Trust is often invoked when talking about student data. What exactly does trust mean when it comes to education data practices, and who in the community should be involved in creating this culture of trust and support?
The Community Success Institute developed a “trust framework,” what we call a Community of Trust, to address this question. Our Community of Trust framework emphasizes the significance of human relationships, and is anchored by a set of unifying goals, values, and design principles.
A Community of Trust framework includes tools, resources, and processes to facilitate trust in:
networks of human relationships
technical systems and software
A Community of Trust framework promotes the exchange of student-centered information among consenting parents, families, schools, community partners, and related service providers in a safe, secure, transparent, and auditable manner.
Make data actionable and meaningful for students, families, schools, and communities
Develop an open, secure education data infrastructure to improve access and equity for students
Create trusted and transparent governance and public accountability structures for student data
Equity. Narrow achievement and opportunity gaps by making equity a priority at all stages in the design, implementation, and evaluation of data practices
Transparency. Create data practices that are transparent and open to public scrutiny
Engagement. Engage all stakeholders throughout each stage of design to ensure many voices are represented in data practices
Trust. Ensure that there are processes to build and safeguard trust at all stages of design and implementation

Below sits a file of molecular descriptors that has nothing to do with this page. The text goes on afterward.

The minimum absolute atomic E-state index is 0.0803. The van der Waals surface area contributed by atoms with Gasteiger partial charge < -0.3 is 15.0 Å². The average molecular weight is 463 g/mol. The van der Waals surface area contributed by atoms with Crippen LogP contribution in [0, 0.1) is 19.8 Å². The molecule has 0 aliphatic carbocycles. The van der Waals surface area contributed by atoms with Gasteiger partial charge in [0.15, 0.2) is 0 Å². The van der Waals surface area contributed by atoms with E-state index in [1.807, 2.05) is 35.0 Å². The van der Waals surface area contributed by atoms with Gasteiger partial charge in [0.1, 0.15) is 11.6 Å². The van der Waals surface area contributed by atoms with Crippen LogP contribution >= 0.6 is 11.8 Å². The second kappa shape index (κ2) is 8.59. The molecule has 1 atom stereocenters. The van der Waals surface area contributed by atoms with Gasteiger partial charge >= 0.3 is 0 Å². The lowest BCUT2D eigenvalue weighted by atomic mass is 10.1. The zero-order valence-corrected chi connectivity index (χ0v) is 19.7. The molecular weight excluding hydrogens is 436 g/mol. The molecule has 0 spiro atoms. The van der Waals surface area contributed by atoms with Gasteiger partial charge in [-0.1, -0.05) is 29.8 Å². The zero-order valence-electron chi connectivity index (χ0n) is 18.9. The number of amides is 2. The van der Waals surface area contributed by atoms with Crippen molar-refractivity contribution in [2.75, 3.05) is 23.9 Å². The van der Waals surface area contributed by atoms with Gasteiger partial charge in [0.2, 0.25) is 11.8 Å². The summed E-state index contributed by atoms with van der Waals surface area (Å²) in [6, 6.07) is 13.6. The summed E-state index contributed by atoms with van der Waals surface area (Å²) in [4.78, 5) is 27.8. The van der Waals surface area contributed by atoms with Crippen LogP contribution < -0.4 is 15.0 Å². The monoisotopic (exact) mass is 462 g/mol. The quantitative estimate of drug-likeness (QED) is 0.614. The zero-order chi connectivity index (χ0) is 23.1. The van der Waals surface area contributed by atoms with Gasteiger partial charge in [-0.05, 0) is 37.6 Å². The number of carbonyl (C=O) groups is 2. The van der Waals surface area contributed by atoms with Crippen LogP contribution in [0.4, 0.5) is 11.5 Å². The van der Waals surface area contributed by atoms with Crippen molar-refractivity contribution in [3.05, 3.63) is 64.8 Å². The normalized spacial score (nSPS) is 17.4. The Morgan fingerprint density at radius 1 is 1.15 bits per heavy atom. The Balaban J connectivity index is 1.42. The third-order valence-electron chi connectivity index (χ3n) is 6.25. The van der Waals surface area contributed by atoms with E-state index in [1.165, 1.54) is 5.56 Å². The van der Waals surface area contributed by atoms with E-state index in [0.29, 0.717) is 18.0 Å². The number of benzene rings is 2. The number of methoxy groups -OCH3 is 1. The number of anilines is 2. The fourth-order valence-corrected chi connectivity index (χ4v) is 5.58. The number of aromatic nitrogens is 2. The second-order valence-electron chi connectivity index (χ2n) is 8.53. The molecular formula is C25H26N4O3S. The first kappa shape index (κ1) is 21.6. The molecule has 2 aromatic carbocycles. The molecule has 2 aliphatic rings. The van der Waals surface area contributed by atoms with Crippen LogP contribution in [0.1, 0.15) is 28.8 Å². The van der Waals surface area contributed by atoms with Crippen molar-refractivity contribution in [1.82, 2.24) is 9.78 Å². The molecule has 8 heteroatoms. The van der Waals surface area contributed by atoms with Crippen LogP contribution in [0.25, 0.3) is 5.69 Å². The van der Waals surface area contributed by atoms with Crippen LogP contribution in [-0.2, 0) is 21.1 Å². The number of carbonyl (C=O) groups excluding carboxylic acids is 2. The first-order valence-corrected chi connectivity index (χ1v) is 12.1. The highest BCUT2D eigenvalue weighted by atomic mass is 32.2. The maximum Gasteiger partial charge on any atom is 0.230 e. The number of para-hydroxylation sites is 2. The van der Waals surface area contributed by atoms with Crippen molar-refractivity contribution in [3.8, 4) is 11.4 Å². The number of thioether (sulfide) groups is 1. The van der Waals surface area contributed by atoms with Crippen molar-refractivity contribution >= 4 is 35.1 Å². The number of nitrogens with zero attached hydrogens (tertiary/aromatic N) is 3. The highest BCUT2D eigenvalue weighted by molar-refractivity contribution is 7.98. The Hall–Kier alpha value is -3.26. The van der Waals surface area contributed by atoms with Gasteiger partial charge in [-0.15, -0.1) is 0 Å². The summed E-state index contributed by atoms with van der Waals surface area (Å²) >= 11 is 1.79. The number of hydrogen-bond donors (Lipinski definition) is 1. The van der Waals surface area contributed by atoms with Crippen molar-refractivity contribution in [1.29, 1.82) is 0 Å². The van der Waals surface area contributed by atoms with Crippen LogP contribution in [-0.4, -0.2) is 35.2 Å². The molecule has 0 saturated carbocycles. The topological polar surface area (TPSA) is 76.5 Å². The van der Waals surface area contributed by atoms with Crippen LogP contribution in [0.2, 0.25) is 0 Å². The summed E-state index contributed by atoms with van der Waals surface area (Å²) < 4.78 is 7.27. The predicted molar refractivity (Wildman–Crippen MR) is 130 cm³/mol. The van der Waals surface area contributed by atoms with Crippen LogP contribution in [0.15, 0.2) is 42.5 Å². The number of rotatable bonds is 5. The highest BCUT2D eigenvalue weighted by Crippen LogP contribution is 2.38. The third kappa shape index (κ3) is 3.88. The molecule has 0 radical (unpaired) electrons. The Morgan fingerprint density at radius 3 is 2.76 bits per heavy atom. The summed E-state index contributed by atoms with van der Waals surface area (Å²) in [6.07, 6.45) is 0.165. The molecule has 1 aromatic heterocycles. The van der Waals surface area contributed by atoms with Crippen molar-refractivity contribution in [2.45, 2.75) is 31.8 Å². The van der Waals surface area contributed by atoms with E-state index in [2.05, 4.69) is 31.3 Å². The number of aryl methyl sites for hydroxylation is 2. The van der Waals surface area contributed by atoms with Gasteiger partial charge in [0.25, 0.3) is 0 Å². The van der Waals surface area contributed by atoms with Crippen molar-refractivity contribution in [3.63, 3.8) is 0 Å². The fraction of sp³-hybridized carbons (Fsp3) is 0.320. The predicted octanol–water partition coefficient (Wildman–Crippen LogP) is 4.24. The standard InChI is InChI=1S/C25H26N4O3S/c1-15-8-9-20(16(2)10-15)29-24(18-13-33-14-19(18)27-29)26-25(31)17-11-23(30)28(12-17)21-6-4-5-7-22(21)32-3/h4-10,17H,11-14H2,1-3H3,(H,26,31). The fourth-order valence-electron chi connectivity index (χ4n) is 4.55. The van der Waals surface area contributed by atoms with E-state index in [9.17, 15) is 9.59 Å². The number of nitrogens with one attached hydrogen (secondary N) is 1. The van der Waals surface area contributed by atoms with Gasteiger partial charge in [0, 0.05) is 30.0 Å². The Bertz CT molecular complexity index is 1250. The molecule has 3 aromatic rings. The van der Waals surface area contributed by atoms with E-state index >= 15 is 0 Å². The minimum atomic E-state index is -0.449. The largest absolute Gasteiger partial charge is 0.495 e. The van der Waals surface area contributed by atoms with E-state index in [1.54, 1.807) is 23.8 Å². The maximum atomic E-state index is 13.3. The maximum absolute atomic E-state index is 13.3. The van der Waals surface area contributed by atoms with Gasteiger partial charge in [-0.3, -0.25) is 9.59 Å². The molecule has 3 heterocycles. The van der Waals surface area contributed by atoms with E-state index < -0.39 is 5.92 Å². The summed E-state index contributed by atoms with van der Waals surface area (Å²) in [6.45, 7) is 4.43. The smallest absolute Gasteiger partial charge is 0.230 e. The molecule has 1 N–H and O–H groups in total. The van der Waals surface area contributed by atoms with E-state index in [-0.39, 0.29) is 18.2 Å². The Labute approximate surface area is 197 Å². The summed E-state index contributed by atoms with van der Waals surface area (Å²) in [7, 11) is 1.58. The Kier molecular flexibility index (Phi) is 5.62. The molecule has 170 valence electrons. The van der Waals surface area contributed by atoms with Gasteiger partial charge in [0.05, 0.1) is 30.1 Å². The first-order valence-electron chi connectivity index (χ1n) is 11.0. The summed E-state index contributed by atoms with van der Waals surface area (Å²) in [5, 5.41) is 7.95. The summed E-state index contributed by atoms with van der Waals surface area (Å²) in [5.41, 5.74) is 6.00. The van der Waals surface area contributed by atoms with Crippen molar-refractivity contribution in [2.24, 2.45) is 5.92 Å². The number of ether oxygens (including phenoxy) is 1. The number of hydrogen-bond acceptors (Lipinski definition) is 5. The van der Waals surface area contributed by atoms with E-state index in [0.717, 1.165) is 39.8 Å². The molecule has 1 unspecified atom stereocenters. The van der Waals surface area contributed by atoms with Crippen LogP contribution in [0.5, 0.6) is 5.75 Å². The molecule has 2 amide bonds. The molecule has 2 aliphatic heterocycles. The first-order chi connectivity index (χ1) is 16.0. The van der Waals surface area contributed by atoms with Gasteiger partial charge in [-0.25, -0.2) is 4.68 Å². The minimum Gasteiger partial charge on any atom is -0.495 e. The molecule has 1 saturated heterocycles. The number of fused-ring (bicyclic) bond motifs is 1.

Define shared values. Community and school partners become empowered when they define shared values, especially as data practices and new technologies continue to shape education in unexpected ways.
Assess needs and assets. Each community has unique needs and assets that can be mapped, visualized, and shared in secure ways. Knowing what data other community organizations gather creates a more detailed picture of existing services and resources, as well as gaps in knowledge.
Create transparent processes. Develop transparent data protocols upfront, including algorithms, agreements, and processes. Data quality can vary widely; knowing how and when it was collected, warehoused, shared, distributed, and analyzed affects decision-making. Therefore, data practices should be transparent, including any formulas or algorithms used.
Give data back. When collecting data, always return it in some form to those who provided it. Too often, data is collected from people who may never see how it was used, or toward what purpose. Sharing this data with interested stakeholders can build trust, whether the data is used for descriptive purposes or to make decisions.
Test the accuracy and veracity of data. Stakeholders deserve to have access to measurement and evaluation practices so that they can assess the quality of that data, and to make sure it can be used to ask the right questions.
Stress-test processes, protocols, and practices to ensure they increase equity and access. Where possible, co-design with families and parents to ensure that new data practices do not inadvertently worsen access or decrease equity.
Develop open-source infrastructures. Where possible, replicate open infrastructure practices, models, and approaches that have demonstrated increased interoperability, utility, and prosperity meaningful gains for individuals and communities in other sectors.
Document repeatable processes for traditionally underserved populations. Underserved populations can learn from one another when there are documented cases about successful real-world applications and processes. Traditionally underserved populations include individuals with disabilities, first-generation college attendees, English language learners, minorities, students from military families, and others who may have unique needs, or those who come from communities with high rates of intergenerational poverty and less access to resources.